Newspapers: "the rough draft of history"
Paper: The State; Date: Dec. 5, 1905; Issue 5302; Page 1; Columbia, South Carolina
In a recent article entitled “Who Said It First?” on the Web site Slate, Jack Shafer investigates who first coined the phrase “the first rough draft of history” to describe journalism. He thought it was the Washington Post’s former president and publisher, Philip L. Graham, until alerted by etymologist Barry Popik that the journalist Alan Barth used the phrase before Graham, in a 1943 book review.
In his zeal for word and phrase origins, Popik uncovered other early examples of the phrase Graham popularized to describe newspapers. One of these is a newspaper article from 1905 that contains the sentence “The newspapers are making morning after morning the rough draft of history.” This interesting article makes a persuasive case why the study of newspapers is important for daily readers, historians—and students in “modern” classrooms.
This article was printed by The State in Columbia, South Carolina on December 5, 1905:
What is “news” today will be history tomorrow. No one would be bold enough to deny that history is one of the most essential branches of modern education, yet the proposition that the study of the news of the day is of equal value, is, indeed, but a part of the study of history, would probably be challenged by many. Those who value history as a study cannot consistently, however, deny to the study of news an equal value, for it is plainly apparent that the happenings of today are but the progress of history. If the knowledge of what the world did and thought a hundred sleepy years ago is of value in education, then it must be of equal if not greater value to know what the world today, the people about us in our own and in neighboring lands, are doing and thinking.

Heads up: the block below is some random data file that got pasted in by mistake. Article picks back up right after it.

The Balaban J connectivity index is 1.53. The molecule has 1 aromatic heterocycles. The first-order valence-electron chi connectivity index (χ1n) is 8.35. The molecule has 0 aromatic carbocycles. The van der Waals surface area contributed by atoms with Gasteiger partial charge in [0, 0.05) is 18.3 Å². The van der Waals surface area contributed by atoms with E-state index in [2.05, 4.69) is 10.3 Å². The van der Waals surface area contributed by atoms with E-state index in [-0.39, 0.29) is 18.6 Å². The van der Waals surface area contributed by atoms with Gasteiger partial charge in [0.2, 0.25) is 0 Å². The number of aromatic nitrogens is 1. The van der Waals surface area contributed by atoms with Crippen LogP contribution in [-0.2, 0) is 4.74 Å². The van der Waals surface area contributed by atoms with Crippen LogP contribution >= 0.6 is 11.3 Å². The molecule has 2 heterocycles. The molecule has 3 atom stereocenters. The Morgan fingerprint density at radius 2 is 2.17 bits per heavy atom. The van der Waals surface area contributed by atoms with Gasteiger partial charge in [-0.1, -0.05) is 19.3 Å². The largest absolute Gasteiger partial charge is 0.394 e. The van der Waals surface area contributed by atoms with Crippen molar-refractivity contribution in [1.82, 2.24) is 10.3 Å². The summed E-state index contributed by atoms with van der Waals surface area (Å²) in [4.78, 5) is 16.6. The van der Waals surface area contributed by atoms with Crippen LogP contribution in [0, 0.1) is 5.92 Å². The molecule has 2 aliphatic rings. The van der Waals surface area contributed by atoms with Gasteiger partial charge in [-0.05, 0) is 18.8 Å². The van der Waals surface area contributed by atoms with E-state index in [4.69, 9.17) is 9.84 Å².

The most marked and significant tendency in education today is the deeper appreciation of the modern spirit. We may observe this in the revolt from the classical studies, and in the modernizing of the schools and universities. Latin and Greek have been dropped from the courses in many an institution long proud of its classical reputation, and where these ancient languages have been retained in the curriculum there has been a fight to justify their retention—as mental gymnastics. The tendency is seen also in the increased interest in science, especially those sciences that are practical and that touch the quick and pulsing life of the hour. It is seen in the broader study of history and in the tracing of the unbroken threads that, when duly seen, bind us hand and heart to the most ancient of peoples, to the earliest philosophies, religions, and myths. The past is interesting to us moderns chiefly because it has been demonstrated that we issued from it, and are its children and heirs.
In other words, so intense is the interest in modern things that ancient things to awaken any interest in us, must be shown to have an intimate connection with the immediate present, to have been necessary in the great revolutionary process. The old Roman that said that he was a man and that, therefore, nothing that was human was alien to him, would look well on a modern board of education. He had the true modern spirit. To keep abreast of the times we must know what the people of the day are doing and thinking. It is of far greater value to us to know what England and Germany and France are today, and what the people of these and of our own country are thinking, feeling, and doing, than it is to know all of ancient history; and the study of this “familiar matter of today” should be of far greater interest to us than is the study of “old, unhappy, far-off things, and battles long ago.”